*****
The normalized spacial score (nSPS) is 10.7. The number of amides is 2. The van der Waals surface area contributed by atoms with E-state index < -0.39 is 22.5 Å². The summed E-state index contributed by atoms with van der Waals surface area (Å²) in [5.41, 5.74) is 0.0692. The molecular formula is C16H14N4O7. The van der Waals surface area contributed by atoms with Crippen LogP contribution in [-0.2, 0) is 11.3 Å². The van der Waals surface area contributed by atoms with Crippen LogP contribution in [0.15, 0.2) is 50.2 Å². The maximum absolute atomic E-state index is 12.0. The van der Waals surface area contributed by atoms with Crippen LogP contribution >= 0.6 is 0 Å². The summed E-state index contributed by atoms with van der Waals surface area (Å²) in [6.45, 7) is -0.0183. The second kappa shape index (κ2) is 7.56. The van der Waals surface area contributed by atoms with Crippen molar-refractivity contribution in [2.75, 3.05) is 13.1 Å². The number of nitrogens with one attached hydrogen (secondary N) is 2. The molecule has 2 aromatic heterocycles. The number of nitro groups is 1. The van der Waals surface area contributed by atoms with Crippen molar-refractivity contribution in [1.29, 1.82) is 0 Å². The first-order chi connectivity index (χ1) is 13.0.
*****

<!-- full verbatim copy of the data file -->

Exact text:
The normalized spacial score (nSPS) is 10.7. The number of amides is 2. The van der Waals surface area contributed by atoms with E-state index < -0.39 is 22.5 Å². The summed E-state index contributed by atoms with van der Waals surface area (Å²) in [5.41, 5.74) is 0.0692. The molecular formula is C16H14N4O7. The van der Waals surface area contributed by atoms with Crippen LogP contribution in [-0.2, 0) is 11.3 Å². The van der Waals surface area contributed by atoms with Crippen LogP contribution in [0.15, 0.2) is 50.2 Å². The maximum absolute atomic E-state index is 12.0. The van der Waals surface area contributed by atoms with Crippen LogP contribution >= 0.6 is 0 Å². The summed E-state index contributed by atoms with van der Waals surface area (Å²) in [6.45, 7) is -0.0183. The second kappa shape index (κ2) is 7.56. The van der Waals surface area contributed by atoms with Crippen molar-refractivity contribution in [2.75, 3.05) is 13.1 Å². The number of nitrogens with one attached hydrogen (secondary N) is 2. The molecule has 2 aromatic heterocycles. The number of nitro groups is 1. The van der Waals surface area contributed by atoms with Crippen molar-refractivity contribution in [1.29, 1.82) is 0 Å². The first-order chi connectivity index (χ1) is 13.0.